With the Scorpius strategy now in full operation, ‘Conversion’ shifts the focus to the seeming inevitability of human progression toward Cybermen ideals whether forced or not as individuals try to stay that advance and escape that fate. With a plot contrivance leaving Barnaby not fully converted, he finds himself slowly succumbing to emotionless paradigms with only Samantha Thorn to pull him back to the brink. Of course, the realisation of the emotion-fueled means by which she is able to do this will sit better with some than others, but it also sets up the intriguing question of whether the android is any more justified than the Cybermen to try to steer an individual’s thoughts and actions. With both sides offering what they believe to be the best course of action as Karen Brett’s presidency brings the Cybermen into the public initially as enhanced volunteers looking to repay their debt to society, there’s a great parallel between the non-humans that contrasts well with the subtly divergent path of the humans themselves.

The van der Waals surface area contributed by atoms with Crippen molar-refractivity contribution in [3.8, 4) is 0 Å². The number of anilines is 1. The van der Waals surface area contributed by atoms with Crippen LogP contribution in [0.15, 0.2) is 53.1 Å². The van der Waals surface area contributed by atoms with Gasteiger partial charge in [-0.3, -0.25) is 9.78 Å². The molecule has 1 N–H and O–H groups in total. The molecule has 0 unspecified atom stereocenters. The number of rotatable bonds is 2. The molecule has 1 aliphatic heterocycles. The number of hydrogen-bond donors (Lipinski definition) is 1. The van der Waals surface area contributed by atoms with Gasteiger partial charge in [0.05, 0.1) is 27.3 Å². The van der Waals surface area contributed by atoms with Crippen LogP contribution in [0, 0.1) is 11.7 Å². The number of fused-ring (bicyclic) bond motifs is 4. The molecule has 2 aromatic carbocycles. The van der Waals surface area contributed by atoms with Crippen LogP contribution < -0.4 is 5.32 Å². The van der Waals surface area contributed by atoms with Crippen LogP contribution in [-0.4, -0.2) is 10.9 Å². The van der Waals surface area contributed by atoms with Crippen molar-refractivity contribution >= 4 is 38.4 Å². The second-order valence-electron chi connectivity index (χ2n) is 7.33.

While seeing how Karen Brett went from idealistic President to hapless pawn of the Cybermen is useful in fleshing out the conflict at the very heart of this saga that affords Hunt some great scenes, the Cybermen’s actual plan is unfortunately much less successfully conveyed. With a Master Hibernation Vault on Telos with millions of hibernating Cybermen within reach, it’s never adequately explained why they don’t find a way to that planet first instead of covertly infiltrating Earth’s government and shifting power in the Orion War. There is, of course, time for this decision to be fleshed out in the future, but as written here it seems like a dangerous misstep for a race that by its very nature is a calculating and logical one that would not regularly pass up such a tactical advantage when its numbers are currently so small. Given how tightly-paced the first two instalments were, ‘Conversion’ takes a bit of an ambling course to get across its point that the immigration centres are hubs of Cyber conversion and that the androids are trying to avoid this shift in the wartime dynamic, resulting in a perfectly enjoyable placeholder instalment that is ultimately one that can be glossed over without missing anything too substantive.